Within a month after I moved to New York City in January 2014, I began feeling symptoms resembling a UTI. When I went to a MedFirst facility, the doctor recommended I find an OBGYN because the issue seemed to be derived from my reproductive system. After multiple visits, scans, ultrasounds and bloodwork, everything had been ruled out except endometriosis, and my doctor told me the best and only remaining course of action would be a surgery to find and remove the endometriosis. It would be my choice, but since birth control wasn’t curbing my cramps or my inability to digest anything without experiencing diarrhea, panic attacks and flushing, I went ahead and booked it for April 9.
On the day of the surgery, my mom flew in from Buffalo to take me to the hospital. Before I went to the OR, my doctor briefed me on the plan for the day and how a laparoscopy works. She also mentioned she suspected my appendix wouldn’t be in good shape, and received my consent to remove it if that was the case. When I woke up, she told me they have removed my appendix and a few additional endometriosis tumors on my ovaries and uterus. I felt nauseous, but internally happy it was over. I spent the next five days in the company of my mom, roommate Roxanne and close friend Maria, feeling tired and sore but ready to return to my dream job.
Around 6 a.m. on Monday, April 14, I called my mom (who had returned home a few days prior) to explain my severe nausea, flushing and panicky symptoms. After I spread the news to my doctor, she asked me to come into her office near Columbia University for a checkup to make sure I didn’t have an infection from the surgery. After ruling out the infection hours later, she told me that my lab results from the tumors weren’t what she thought. The one on my appendix was something she referred to as a metastatic stage 1 carcinoid tumor. To me, she could have been speaking Japanese. I had no idea what that was, other than she wanted me to see an oncologist who specialized in carcinoids to get checked and make sure I didn’t have any more.
There is no way to explain the feeling of finding out you had cancer but it’s gone but you might have more of it. Not to mention that I had no idea what it was other than it had been the reason for all of my symptoms.
Without much of a choice, I made plans to move home within a month, and began a very long string of tests and scans. I was pricked and prodded with IV needles, made to drink nasty tasting liquid this and liquid that to scan my insides and make sure nothing else was there. I even got to enjoy the thrill of my first ever colonoscopy and endoscopy. I became a patient at Roswell, joining a community of fighters who all had one goal – just to keep surviving.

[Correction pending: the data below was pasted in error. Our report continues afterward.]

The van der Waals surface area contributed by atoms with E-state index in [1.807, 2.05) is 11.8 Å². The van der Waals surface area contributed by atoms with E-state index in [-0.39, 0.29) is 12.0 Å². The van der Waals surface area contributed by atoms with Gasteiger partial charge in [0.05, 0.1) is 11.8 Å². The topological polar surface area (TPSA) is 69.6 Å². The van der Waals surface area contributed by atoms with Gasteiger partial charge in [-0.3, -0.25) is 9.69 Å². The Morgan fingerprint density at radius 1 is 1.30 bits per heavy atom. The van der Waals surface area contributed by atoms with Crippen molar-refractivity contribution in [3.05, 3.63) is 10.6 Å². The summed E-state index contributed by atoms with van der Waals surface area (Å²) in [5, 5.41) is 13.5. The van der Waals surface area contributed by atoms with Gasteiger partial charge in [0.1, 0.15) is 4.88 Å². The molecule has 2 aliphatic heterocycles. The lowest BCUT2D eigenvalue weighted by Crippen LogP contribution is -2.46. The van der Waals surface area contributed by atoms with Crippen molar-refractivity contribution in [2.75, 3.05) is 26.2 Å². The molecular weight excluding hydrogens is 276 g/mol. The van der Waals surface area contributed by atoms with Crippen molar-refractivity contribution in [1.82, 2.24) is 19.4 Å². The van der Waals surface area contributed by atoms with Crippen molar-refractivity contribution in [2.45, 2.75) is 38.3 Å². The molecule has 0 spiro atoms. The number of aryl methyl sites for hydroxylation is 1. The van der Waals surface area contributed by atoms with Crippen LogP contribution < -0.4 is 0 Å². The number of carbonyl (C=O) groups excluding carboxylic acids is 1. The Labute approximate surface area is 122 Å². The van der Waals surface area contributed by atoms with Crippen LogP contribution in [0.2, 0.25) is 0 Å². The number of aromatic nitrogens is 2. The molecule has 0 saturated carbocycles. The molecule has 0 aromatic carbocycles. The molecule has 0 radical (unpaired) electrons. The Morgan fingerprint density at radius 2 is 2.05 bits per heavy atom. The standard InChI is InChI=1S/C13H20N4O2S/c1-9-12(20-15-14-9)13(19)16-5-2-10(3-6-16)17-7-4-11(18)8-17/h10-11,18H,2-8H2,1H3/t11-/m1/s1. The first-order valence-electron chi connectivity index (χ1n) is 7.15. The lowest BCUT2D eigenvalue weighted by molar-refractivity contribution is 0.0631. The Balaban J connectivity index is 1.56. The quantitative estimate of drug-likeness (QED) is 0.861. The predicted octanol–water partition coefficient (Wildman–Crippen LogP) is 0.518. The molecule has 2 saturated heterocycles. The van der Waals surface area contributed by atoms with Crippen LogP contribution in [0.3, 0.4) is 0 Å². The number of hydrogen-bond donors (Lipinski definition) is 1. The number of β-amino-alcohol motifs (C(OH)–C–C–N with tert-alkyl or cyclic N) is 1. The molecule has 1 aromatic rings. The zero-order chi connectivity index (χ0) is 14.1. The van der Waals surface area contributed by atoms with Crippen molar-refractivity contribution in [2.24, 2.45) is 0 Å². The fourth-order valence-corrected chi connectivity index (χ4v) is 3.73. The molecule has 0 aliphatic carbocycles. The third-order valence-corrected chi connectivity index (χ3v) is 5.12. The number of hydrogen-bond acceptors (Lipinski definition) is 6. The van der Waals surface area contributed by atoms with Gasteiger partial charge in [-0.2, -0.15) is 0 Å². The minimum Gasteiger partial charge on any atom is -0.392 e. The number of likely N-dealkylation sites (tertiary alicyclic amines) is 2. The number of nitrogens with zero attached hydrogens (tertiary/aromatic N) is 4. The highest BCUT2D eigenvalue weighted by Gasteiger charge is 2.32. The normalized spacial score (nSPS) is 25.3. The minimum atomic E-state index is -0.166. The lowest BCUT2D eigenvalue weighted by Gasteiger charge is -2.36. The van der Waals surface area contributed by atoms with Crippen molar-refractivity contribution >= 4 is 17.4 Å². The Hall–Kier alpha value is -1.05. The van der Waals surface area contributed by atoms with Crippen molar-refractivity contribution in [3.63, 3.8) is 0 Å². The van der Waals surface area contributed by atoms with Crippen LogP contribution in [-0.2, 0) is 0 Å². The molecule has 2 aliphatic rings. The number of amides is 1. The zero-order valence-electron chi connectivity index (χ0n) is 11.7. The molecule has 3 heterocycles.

On July 29, I was given the all clear from Roswell, which more so meant I was in remission, as in, enough time hadn’t yet passed for me to be deemed cancer-free. I still had plenty of visits scheduled with my oncologist, gastroenterologist, primary physician, OBGYN and mental health counselor, just to make sure everything was okay all-around. It wasn’t until the following June, when I went back to my oncologist for a six month follow-up, that I was given really good news: I didn’t have to come back.
Sure, if I start experiencing symptoms again, that calls for some worry, but for now, I can keep some of those $30 copays to myself. But it’s really not over. It never will be. I still see a counselor and take anxiety medication to help control my panic attacks and hormone levels. There are still many things I can’t eat or drink, from dairy products and fried foods to alcohol, because they might trigger me. I still have bad days, as the syndrome associated with carcinoid can be chronic, but thankfully, the good are starting to outweigh them.
Things are better for me now, so, why do this? Why bother raising money if I’m in the clear? Because I don’t think anyone deserves to feel the terror of not knowing what in the hell their diagnosis means.
Being told you have a disease that you’ve never heard of is not okay. Being told that the only real medication that can curb your debilitating symptoms costs $3,000/month with insurance is not good enough. There are fundraisers after fundraisers for more commonly diagnosed cancers. And that is important! Those fighters and survivors need recognition and funding for research to move toward a world without cancer.
Neuroendrocrine cancers and their treatments are fairly new to the medical world, as is cancer occurring in young adults. As it happens, I represent both categories, I was diagnosed at 21 with a cancer that isn’t typically found until it’s later, most damaging stages and/or the patient is at least 45 years old.
NET patients are the zebras of cancer patients. All of our symptoms and situations are different from anyone else’s, and the reason it is so hard to maintain a quality of life even as a carcinoid survivor is because there is such low funding for research to try and learn more about this disease and how it can be treated.
Please join me in my strides for stripes campaign to help raise money and, more importantly, awareness, for this very complicated cancer.